Lots of teams have the luxury of a swanny or a masseuse – something I’m always very jealous of! After the race, washing our bikes and kit is down to us, as is stretching, yoga and making our own food.
Like the rest of my teammates, I have a job, but my work is freelance (I work on the planning and delivery of major sports events, mostly in Manchester). I’m very grateful that this gives me so much flexibility in terms of time, earning and scheduling. I work flat-out during the off season to basically fund the summer of racing. This winter in particular I feel I’ve forfeited a bit of my winter training to do so, but it was my plan so we’ll see how it all works out come race season!
I know that lot of my teammates find in difficult to get time off work or college to come racing – particularly around events like the Tour series which are mainly mid-week, all within a 4 week block … it’s intense!
Stage 3: Gozo Road Race
Today was an early start as the day’s stage was over on the neighbouring island of Gozo, a short ferry trip away. When we’re up racing early I always like to bring overnight oats along with me, as I can’t stomach food immediately after waking up, and this works perfectly.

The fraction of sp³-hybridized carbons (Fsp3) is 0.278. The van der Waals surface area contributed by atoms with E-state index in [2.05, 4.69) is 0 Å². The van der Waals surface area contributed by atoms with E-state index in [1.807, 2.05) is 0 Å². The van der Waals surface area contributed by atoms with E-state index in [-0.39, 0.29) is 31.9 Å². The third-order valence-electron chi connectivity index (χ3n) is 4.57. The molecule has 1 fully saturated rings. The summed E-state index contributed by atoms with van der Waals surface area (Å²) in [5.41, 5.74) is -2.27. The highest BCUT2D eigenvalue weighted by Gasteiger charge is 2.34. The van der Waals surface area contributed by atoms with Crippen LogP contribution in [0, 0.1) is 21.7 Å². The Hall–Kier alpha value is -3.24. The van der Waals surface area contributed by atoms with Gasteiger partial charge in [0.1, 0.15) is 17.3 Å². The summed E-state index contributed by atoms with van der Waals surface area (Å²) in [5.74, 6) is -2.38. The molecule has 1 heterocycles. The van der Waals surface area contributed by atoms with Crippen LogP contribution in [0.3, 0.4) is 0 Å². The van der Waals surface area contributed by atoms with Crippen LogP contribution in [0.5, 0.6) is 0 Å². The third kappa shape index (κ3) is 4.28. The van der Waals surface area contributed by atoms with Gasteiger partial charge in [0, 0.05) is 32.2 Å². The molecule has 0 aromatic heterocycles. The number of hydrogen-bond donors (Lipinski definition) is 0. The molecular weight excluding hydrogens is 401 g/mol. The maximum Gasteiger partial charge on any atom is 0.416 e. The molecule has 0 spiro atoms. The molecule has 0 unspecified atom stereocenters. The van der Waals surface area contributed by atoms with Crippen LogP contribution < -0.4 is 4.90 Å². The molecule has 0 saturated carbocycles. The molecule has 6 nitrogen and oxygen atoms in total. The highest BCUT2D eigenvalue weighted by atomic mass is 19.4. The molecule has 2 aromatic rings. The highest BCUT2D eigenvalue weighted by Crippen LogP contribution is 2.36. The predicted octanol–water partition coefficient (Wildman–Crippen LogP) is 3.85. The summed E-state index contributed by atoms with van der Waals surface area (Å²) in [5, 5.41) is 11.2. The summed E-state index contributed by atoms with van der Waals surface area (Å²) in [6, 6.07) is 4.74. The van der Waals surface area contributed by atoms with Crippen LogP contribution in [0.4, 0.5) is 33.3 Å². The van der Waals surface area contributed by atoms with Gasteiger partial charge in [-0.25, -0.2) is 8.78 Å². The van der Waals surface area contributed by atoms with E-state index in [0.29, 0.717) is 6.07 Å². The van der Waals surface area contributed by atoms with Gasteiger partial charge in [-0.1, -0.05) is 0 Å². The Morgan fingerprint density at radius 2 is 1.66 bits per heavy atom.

Stage 3 was another hilly one, basically just up the hill and back down again 5 times – perfect for me!
Attacks went from the gun, time gaps were tiny between riders so it was really all still to play for. After three ascents of the climb, the bunch had shrunk to just 5 riders. One of those we’d managed to shake was the leader’s jersey, and we pushed on to open this gap even wider. I needed to keep the pressure on if I was going to out-sprint these riders on the line. With 2 laps to go, I attacked on the descent. With me came my teammate, Steph, and two other riders.
The three of us worked hard together to hold the gap and as we approached 500m to go, I started to wind my sprint up. I don’t think the other riders were expecting me to go from so far out, but I managed to hold on to take my second stage win!
Back at the hotel, all four of us girls share a room – it’s a bit cosy. It’s also a bit of a nightmare after a race when you’re all fighting over who get a shower first.